Config & ConfigParser

Discussion in 'Python' started by Chuck, Mar 5, 2013.

  1. Chuck

    Chuck Guest

    I'm curious about using configuration files. Can someone tell me how they are used? I'm writing a podcast catcher and would like to set up some default configurations, e.g. directory, etc Other than default directory, what are some of the things that are put in a configuration file? They don't seem to teach you this kind of stuff in school. :(

    Thanks!
     
    Chuck, Mar 5, 2013
    #1
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  2. Chuck

    Tim Chase Guest

    On 2013-03-05 12:09, Chuck wrote:
    > I'm curious about using configuration files. Can someone tell me
    > how they are used? I'm writing a podcast catcher and would like
    > to set up some default configurations, e.g. directory, etc Other
    > than default directory, what are some of the things that are put in
    > a configuration file?


    Just looking at my hpodder config file, you can have all sorts of
    things in here. You might have a root folder, but then each feed
    could be configured to a particular sub-folder. You might have a
    cache location you download to, and only move them to the final
    destination after they've downloaded completely. You might have
    some check more frequently than others. You might have it execute an
    external utility (such as id3v2) to transform various ID3 information
    based on information in the feed. If you're downloading in multiple
    threads, you might have specify the number of threads it can use. If
    you are using "curl" under the covers, you might limit the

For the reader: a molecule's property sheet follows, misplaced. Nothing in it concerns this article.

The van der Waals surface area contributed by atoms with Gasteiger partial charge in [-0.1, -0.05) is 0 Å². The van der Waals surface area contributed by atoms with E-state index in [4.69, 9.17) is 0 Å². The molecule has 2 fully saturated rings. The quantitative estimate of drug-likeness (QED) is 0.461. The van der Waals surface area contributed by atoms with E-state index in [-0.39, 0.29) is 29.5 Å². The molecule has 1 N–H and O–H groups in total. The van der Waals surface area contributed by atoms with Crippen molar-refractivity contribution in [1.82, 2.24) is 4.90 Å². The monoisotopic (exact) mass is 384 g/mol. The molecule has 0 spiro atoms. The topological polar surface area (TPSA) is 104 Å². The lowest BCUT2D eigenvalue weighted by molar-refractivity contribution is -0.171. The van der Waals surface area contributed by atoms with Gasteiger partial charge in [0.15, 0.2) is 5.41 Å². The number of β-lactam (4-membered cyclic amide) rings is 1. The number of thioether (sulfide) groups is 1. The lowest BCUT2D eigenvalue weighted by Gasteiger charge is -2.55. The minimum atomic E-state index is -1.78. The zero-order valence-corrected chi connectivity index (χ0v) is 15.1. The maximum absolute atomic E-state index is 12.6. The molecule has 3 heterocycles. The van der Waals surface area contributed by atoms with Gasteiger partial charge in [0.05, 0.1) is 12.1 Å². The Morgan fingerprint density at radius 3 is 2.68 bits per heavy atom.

transfer-rate so it doesn't suck up your bandwidth. If you display
    anything, you might allow for suppressing the display, formatting
    that display, or controlling whether it uses color. If you track
    download errors, you might specify how many failures constitute a
    "don't bother retrying this item" or how many days/hours you need to
    wait until you actually retry.

    You can even have it act as your data-store for holding the URLs to
    the RSS feeds, perhaps a readable name (to override what's in the
    feed), along with formatting. So a more complex .ini might look
    something like

    [general]
    root=/home/chuck/Music/Podcasts
    cache=/tmp/podchuck
    threads=4
    rate=50k
    color=auto

    [feed "http://feeds.5by5.tv/webahead"]
    display-name=The Web Ahead"
    location=%(root)s/WebAhead/$FILENAME
    transform=id3v2 -a "WebAhead" -t "$EPTITLE" "$FILENAME"

    [feed "http://www.radiolab.org/feeds/podcast"]
    location=/path/to/someplace/else/$FILENAME
    transform=id3v2 -a "Radio Lab" -t "$EPTITLE" "$FILENAME"

    -tkc
     
    Tim Chase, Mar 5, 2013
    #2
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  3. Chuck

    Chuck Guest

    Thanks Tim! So much stuff I haven't thought of before. Out of curiosity, what's the benefit of caching the download, instead of downloading to the final destination? So much stuff they never teach you school. So much theory & not enough practice. :(
     
    Chuck, Mar 5, 2013
    #3
  4. Chuck

    Tim Chase Guest

    On 2013-03-05 15:58, Chuck wrote:
    > Thanks Tim! So much stuff I haven't thought of before. Out of
    > curiosity, what's the benefit of caching the download, instead of
    > downloading to the final destination?


    If your connection gets interrupted, the server goes down, etc, you
    have a partial download. If you've put it directly in the download
    path, your other programs see this partial download. However
    if your program can resume the download where it left off, once
    it's completed successfully, it can atomically move the file to your
    download location. Thus your other programs only ever see
    all-or-nothing in the download directory.

    -tkc
     
    Tim Chase, Mar 6, 2013
    #4
  5. On Tue, 05 Mar 2013 12:09:38 -0800, Chuck wrote:

    > I'm curious about using configuration files. Can someone tell me how
    > they are used? I'm writing a podcast catcher and would like to set up
    > some default configurations, e.g. directory, etc Other than default
    > directory, what are some of the things that are put in a configuration